Deep-learning methods give state-of-the-art performance for a variety of imaging tasks, including accelerated magnetic resonance imaging. In this talk we discuss whether improved models and algorithms or training data are the most promising way forward.
First, we ask whether increasing the model size and the training data improves performance in a similar fashion as it has in domains such as language modeling. We find that scaling beyond relatively few examples yields only marginal performance gains.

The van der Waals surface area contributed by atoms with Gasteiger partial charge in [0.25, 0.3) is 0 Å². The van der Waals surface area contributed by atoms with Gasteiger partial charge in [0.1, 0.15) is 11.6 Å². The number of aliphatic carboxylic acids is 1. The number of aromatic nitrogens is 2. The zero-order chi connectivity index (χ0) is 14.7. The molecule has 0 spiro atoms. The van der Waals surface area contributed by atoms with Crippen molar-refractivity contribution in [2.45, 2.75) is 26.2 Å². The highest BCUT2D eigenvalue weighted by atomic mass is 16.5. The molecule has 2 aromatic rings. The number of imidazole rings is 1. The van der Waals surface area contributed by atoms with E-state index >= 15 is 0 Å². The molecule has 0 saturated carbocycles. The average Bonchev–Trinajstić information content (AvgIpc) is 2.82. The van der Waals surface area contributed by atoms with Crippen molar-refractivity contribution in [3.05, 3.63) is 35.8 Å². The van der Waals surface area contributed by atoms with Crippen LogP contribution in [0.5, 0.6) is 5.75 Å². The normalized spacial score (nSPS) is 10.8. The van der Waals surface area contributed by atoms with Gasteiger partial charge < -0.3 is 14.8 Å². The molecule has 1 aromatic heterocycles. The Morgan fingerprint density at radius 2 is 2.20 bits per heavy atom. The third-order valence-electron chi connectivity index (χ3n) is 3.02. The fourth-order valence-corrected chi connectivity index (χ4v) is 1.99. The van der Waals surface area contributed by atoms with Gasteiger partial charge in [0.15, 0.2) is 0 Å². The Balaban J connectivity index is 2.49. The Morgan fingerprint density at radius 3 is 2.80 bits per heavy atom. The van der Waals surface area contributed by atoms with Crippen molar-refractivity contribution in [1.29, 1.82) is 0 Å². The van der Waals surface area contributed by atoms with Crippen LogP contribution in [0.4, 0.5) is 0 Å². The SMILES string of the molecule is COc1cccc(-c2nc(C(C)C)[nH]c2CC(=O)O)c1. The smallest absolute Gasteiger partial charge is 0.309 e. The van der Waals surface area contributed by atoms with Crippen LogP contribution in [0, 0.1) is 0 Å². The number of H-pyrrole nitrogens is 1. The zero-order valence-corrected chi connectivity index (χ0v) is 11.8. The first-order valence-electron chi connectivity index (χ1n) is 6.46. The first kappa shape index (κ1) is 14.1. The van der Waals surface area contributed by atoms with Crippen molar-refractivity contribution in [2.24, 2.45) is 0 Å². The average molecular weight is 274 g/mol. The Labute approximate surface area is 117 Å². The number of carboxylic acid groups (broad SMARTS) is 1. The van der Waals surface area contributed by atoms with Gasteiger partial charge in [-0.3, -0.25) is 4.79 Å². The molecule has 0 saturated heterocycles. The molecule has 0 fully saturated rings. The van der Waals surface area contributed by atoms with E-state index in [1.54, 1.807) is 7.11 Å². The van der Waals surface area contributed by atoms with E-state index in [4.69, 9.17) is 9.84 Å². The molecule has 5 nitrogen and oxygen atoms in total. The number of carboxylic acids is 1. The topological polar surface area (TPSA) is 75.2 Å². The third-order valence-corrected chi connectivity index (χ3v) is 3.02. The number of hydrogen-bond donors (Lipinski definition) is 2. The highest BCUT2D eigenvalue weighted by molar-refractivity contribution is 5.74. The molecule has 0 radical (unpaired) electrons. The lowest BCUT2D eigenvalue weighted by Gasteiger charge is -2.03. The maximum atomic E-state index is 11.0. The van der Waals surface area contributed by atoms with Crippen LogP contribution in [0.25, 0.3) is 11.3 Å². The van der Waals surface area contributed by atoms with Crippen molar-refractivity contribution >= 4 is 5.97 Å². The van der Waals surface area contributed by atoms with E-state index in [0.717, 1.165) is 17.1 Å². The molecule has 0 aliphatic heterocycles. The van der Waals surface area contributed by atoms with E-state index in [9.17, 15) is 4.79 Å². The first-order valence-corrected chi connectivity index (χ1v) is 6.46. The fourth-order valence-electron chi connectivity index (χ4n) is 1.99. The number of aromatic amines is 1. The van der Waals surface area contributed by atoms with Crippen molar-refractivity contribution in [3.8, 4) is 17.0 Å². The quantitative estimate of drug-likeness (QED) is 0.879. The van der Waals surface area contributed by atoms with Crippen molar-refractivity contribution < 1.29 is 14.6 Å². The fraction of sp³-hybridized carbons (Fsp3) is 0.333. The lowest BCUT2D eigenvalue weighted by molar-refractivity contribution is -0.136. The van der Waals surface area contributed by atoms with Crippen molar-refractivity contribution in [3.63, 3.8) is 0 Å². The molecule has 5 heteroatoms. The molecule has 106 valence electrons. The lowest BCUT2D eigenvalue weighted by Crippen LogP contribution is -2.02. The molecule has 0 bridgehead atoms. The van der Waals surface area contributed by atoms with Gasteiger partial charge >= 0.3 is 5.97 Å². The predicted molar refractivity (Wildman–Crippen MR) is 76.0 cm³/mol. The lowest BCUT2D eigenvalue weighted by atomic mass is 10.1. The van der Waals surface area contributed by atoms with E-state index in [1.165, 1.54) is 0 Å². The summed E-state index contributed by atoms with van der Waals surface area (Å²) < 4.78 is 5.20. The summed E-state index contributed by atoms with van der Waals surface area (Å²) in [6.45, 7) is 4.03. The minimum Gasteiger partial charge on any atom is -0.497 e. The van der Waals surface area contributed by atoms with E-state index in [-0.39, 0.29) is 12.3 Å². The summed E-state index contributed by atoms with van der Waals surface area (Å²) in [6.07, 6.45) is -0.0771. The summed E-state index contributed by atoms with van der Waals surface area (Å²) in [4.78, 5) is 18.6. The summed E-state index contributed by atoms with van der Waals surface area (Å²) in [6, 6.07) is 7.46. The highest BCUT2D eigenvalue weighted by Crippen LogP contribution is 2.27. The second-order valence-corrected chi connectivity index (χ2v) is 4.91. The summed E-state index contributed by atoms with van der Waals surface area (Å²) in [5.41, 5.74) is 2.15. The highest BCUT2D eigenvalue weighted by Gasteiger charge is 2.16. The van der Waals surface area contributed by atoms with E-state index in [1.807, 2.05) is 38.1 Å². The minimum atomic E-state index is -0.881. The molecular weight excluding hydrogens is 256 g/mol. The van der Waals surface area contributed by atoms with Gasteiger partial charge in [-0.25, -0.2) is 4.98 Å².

Second, we discuss the robustness of deep learning based image reconstruction methods. Perhaps surprisingly, we find no evidence for neural networks being any less robust than classical reconstruction methods (such as l1 minimization). However, we find that both classical and deep learning based approaches perform significantly worse under distribution shifts, i.e., when trained (or tuned) and tested on slightly different data. Finally, we show that the out-of-distribution performance can be improved through more diverse training data, or through an algorithmic intervention called test-time-training.
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